of Maharashtra(1984) 4 SCC 116 and State of Maharashtra v. Sukhdev Singh
(1992) 3 SCC 700.

13. In Basava R. Patil & Ors. v. State of Karnataka & Ors., (2000)
8 SCC 740, this Court considered the scope of Section 313 Cr.P.C. and in
paras (18) to (20) held as under:-

“18. What is the object of examination of an accused under Section 313 of
the Code? The section itself declares the object in explicit language that
it is “for the purpose of enabling the accused personally to explain any
circumstances appearing in the evidence against him”. In Jai Dev v. State
of Punjab (AIR 1963 SC 612) Gajendragadkar, J. (as he then was) speaking
for a three-Judge Bench has focussed on the ultimate test in determining
whether the provision has been fairly complied with. He observed thus:

“The ultimate test in determining whether or not the accused has been
fairly examined under Section 342 would be to enquire whether, having
regard to all the questions put to him, he did get an opportunity to say
what he wanted to say in respect of prosecution case against him. If it
appears that the examination of the accused person was defective and
thereby a prejudice has been caused to him, that would no doubt be a
serious infirmity.”

19. Thus it is well settled that the provision is mainly intended to
benefit the accused and as its corollary to benefit the court in reaching
the final conclusion.

20. At the same time it should be borne in mind that the provision is not
intended to nail him to any position, but to comply with the most salutary
principle of natural justice enshrined in the maxim audi alteram partem.
The word “may” in clause (a) of sub-section (1) in Section 313 of [pic]the
Code indicates, without any doubt, that even if the court does not put any
question under that clause the accused cannot raise any grievance for it.
But if the court fails to put the needed question under clause (b) of the
sub-section it would result in a handicap to the accused and he can
legitimately claim that no evidence, without affording him the opportunity
to explain, can be used against him. It is now well settled that a
circumstance about which the accused was not asked to explain cannot be
used against him.”

14. Main contention of the appellant is that since the material
evidence Ex-P12 and Ballistic Expert opinion was not put to him in his
statement under Section 313 Cr.P.C., it must be completely excluded from
consideration and barring the same, there is no other evidence to sustain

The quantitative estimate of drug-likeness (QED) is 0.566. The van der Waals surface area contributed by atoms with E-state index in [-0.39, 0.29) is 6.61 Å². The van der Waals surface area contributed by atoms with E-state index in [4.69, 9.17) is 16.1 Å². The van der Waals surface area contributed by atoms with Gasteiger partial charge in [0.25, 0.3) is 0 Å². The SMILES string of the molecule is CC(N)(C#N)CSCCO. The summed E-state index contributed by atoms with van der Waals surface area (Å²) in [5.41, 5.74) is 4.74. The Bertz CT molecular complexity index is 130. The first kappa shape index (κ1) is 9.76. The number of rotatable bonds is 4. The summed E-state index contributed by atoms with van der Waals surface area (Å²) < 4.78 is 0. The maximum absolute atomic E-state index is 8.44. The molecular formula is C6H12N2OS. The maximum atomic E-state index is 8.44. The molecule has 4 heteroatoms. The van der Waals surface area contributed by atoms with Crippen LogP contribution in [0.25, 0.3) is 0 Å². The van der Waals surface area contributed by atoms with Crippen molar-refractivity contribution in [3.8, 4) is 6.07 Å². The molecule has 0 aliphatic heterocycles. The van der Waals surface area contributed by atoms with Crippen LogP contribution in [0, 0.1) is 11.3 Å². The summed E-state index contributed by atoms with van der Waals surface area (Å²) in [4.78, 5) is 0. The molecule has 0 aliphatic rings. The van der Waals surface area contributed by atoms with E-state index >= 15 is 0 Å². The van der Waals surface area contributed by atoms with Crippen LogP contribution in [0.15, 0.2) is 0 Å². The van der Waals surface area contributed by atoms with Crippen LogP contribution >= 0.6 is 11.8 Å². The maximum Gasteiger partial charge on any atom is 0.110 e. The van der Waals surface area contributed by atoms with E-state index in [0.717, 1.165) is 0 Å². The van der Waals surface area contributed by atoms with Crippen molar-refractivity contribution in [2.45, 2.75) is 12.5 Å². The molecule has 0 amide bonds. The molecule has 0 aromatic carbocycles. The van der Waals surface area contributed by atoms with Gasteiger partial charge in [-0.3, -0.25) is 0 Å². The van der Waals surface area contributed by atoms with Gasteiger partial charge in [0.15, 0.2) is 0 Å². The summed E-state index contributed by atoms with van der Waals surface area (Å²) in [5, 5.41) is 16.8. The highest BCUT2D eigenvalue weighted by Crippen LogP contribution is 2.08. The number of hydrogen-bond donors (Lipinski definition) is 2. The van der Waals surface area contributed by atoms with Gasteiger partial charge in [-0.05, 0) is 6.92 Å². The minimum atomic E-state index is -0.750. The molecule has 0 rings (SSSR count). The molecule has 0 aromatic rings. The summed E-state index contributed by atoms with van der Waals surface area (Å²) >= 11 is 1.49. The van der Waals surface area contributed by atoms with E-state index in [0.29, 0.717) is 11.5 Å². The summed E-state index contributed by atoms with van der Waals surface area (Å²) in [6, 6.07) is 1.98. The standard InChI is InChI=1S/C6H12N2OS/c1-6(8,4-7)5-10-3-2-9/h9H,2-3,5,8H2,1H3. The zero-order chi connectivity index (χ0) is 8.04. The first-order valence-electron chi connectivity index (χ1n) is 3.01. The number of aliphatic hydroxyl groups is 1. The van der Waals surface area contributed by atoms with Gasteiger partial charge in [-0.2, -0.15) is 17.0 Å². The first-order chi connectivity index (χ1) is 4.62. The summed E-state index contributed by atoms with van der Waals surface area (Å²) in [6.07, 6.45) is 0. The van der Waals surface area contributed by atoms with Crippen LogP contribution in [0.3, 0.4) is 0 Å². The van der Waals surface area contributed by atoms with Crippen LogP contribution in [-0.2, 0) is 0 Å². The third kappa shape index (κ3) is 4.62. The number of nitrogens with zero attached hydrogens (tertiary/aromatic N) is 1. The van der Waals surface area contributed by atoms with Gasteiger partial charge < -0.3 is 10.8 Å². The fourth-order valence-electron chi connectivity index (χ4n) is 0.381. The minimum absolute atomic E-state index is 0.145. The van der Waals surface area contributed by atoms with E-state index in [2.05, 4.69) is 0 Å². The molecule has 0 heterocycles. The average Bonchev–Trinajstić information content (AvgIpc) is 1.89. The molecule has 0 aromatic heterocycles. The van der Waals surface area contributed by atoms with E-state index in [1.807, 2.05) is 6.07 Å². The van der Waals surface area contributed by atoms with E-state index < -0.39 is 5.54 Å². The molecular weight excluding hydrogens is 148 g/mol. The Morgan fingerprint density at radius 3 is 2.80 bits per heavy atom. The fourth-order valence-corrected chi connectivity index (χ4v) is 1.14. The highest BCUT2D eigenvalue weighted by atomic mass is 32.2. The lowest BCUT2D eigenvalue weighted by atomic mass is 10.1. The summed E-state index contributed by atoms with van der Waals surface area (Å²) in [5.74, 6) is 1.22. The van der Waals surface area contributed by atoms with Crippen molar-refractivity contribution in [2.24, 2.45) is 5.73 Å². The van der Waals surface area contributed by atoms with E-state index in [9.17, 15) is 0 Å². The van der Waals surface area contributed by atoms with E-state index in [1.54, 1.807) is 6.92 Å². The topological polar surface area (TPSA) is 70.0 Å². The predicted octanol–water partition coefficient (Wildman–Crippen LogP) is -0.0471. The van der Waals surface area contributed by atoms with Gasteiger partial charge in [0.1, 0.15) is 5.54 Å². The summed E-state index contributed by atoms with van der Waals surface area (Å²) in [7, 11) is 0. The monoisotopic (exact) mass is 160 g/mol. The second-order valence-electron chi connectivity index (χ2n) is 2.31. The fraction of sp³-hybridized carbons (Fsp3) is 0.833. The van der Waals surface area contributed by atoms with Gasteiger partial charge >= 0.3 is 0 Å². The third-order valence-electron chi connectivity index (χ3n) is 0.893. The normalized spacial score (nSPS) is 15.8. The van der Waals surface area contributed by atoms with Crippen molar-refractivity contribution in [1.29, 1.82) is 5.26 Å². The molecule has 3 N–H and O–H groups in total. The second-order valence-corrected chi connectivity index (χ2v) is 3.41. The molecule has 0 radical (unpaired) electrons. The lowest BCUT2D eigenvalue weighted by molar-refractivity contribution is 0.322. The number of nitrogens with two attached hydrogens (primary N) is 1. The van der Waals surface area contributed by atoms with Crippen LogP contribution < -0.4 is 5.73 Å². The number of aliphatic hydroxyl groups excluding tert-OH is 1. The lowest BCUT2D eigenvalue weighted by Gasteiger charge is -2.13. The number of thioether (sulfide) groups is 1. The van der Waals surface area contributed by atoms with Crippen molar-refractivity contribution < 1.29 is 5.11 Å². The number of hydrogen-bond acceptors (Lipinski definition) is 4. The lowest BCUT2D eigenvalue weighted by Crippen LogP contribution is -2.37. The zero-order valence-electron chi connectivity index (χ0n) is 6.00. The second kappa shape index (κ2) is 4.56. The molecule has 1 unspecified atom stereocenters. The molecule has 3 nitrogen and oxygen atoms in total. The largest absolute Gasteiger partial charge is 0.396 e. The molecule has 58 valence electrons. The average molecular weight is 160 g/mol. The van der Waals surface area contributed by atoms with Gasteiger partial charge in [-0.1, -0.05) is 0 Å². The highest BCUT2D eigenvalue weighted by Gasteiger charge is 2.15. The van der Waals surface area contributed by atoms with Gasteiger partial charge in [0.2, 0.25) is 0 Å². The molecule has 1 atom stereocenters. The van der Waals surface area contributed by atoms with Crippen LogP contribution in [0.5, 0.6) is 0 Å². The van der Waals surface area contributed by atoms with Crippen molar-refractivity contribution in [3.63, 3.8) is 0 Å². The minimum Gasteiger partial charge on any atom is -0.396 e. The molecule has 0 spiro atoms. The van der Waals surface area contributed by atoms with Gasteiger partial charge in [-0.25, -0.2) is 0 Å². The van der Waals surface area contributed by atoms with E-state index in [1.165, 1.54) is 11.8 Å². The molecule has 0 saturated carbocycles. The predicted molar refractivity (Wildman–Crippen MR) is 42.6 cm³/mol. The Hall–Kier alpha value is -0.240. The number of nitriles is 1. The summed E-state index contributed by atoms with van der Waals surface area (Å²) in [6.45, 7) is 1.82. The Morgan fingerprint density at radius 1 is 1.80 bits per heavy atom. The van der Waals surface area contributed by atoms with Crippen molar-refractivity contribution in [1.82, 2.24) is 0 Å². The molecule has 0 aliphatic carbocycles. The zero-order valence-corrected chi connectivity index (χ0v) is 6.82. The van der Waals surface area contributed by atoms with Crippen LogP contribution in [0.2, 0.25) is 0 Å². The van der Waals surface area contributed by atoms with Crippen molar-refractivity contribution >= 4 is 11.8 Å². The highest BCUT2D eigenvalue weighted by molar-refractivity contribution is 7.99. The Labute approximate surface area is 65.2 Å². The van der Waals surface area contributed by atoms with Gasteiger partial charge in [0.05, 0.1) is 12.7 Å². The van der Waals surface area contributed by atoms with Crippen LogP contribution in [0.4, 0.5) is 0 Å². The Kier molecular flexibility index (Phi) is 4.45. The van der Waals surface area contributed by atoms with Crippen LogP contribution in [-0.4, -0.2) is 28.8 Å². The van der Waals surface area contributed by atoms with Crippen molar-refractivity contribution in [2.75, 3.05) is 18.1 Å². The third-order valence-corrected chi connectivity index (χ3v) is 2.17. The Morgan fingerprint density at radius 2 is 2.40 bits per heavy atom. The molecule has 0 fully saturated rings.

the conviction and reliance was placed upon Avtar Singh & Ors. v. State of
Punjab, (2002) 7 SCC 419.

15. In Avtar Singh’s case, when the accused were examined under
Section 313 Cr.P.C., the essence of accusation, particularly the possession
of goods was not brought to their notice. It was also noticed that the
possibility of the accused persons being labourers of the truck was not
ruled out by evidence. Avtar Singh’s case was rendered on consideration of
several peculiar factual aspects of that case and it does not lay down the
law of universal application as it had been decided on its own facts.

16. Undoubtedly, the importance of a statement under Section 313
Cr.P.C., insofar as the accused is concerned, can hardly be minimised. The
statutory provision is based on the rules of natural justice for an
accused, who must be made aware of the circumstances being put against him
so that he can give a proper explanation to meet that case. If an objection
as to Section 313 Cr.P.C. statement is taken at the earliest stage, the
Court can make good the defect and record additional statement of the
accused as that would be in the interest of all. When objections as to
defective Section 313 Cr.P.C. statement is raised in the appellate court,
then difficulty arises for the prosecution as well as the accused. When
the trial court is required to act in accordance with the mandatory
provisions of Section 313 Cr.P.C., failure on the part of the trial court
to comply with the mandate of the law, in our view, cannot automatically
enure to the benefit of the accused. Any omission on the part of the
Court to question the accused on any incriminating circumstance would not
ipso facto vitiate the trial, unless some material prejudice is shown to
have been caused to the accused. Insofar as non-compliance of mandatory
provisions of Section 313 Cr.P.C., it is an error essentially committed by
the learned Sessions Judge. Since justice suffers in the hands of the
Court, the same has to be corrected or rectified in the appeal.

17. So far as Section 313 Cr.P.C. is concerned, undoubtedly, the
attention of the accused must specifically be brought to inculpable pieces
of evidence to give him an opportunity to offer an explanation, if he
chooses to do so. A three-Judge Bench of this Court in Wasim Khan v. The
State of Uttar Pradesh, AIR 1956 SC 400; and Bhoor Singh & Anr. v. State of
Punjab, AIR 1974 SC 1256 held that every error or omission in compliance
of the provisions of Section 342 of the old Cr.P.C. does not necessarily
vitiate trial. The accused must show that some prejudice has been caused
or was likely to have been caused to him.

18. Observing that omission to put any material circumstance to
the accused does not ipso facto vitiate the trial and that the accused
must show prejudice and that miscarriage of justice had been sustained by
him, this Court in Santosh Kumar Singh v State through CBI, (2010) 9 SCC
747 (Para 92), has held as under:

“… the facts of each case have to be examined but the broad principle
is that all incriminating material circumstances must be put to an accused
while recording his statement under Section 313 of the Code, but if any
material circumstance has been left out that would not ipso facto result in
the exclusion of that evidence from consideration unless it could further
be shown by the accused that prejudice and miscarriage of justice had been
sustained by him…”

19. In Paramjeet Singh alias Pamma v State of Uttarakhand (supra),